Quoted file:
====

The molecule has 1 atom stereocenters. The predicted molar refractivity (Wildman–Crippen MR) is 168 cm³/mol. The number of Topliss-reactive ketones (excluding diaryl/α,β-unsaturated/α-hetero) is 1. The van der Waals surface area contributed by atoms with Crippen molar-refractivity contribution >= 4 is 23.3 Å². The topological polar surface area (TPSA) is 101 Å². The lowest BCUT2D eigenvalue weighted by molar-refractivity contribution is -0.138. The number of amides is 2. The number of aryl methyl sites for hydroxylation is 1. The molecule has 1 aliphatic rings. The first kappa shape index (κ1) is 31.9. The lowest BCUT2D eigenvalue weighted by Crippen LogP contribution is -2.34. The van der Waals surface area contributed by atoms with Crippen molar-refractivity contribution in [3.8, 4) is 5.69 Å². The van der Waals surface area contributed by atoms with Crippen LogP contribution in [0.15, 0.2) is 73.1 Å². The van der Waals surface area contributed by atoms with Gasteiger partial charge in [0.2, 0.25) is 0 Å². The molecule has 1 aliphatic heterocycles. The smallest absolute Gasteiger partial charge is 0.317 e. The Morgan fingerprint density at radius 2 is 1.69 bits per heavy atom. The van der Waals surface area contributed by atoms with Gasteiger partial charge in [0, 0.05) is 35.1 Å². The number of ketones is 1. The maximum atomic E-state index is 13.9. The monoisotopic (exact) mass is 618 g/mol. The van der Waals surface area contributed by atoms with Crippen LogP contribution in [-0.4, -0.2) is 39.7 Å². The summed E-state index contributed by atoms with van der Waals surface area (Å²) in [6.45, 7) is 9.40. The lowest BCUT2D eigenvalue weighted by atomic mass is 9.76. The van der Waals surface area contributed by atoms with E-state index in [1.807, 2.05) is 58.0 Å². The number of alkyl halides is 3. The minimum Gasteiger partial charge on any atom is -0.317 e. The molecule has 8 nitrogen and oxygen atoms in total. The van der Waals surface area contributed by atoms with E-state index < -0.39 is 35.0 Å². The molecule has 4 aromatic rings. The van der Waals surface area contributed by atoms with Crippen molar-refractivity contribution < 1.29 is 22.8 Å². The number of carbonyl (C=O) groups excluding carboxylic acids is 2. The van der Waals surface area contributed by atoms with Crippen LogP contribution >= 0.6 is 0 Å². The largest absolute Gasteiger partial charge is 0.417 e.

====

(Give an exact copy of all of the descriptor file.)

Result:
The molecule has 1 atom stereocenters. The predicted molar refractivity (Wildman–Crippen MR) is 168 cm³/mol. The number of Topliss-reactive ketones (excluding diaryl/α,β-unsaturated/α-hetero) is 1. The van der Waals surface area contributed by atoms with Crippen molar-refractivity contribution >= 4 is 23.3 Å². The topological polar surface area (TPSA) is 101 Å². The lowest BCUT2D eigenvalue weighted by molar-refractivity contribution is -0.138. The number of amides is 2. The number of aryl methyl sites for hydroxylation is 1. The molecule has 1 aliphatic rings. The first kappa shape index (κ1) is 31.9. The lowest BCUT2D eigenvalue weighted by Crippen LogP contribution is -2.34. The van der Waals surface area contributed by atoms with Crippen molar-refractivity contribution in [3.8, 4) is 5.69 Å². The van der Waals surface area contributed by atoms with Crippen LogP contribution in [0.15, 0.2) is 73.1 Å². The van der Waals surface area contributed by atoms with Gasteiger partial charge in [0.2, 0.25) is 0 Å². The molecule has 1 aliphatic heterocycles. The smallest absolute Gasteiger partial charge is 0.317 e. The Morgan fingerprint density at radius 2 is 1.69 bits per heavy atom. The van der Waals surface area contributed by atoms with Gasteiger partial charge in [0, 0.05) is 35.1 Å². The number of ketones is 1. The maximum atomic E-state index is 13.9. The monoisotopic (exact) mass is 618 g/mol. The van der Waals surface area contributed by atoms with Crippen LogP contribution in [-0.4, -0.2) is 39.7 Å². The summed E-state index contributed by atoms with van der Waals surface area (Å²) in [6.45, 7) is 9.40. The lowest BCUT2D eigenvalue weighted by atomic mass is 9.76. The van der Waals surface area contributed by atoms with E-state index in [1.807, 2.05) is 58.0 Å². The number of alkyl halides is 3. The minimum Gasteiger partial charge on any atom is -0.317 e. The molecule has 8 nitrogen and oxygen atoms in total. The van der Waals surface area contributed by atoms with E-state index < -0.39 is 35.0 Å². The molecule has 4 aromatic rings. The van der Waals surface area contributed by atoms with Crippen molar-refractivity contribution < 1.29 is 22.8 Å². The number of carbonyl (C=O) groups excluding carboxylic acids is 2. The van der Waals surface area contributed by atoms with Crippen LogP contribution >= 0.6 is 0 Å². The largest absolute Gasteiger partial charge is 0.417 e.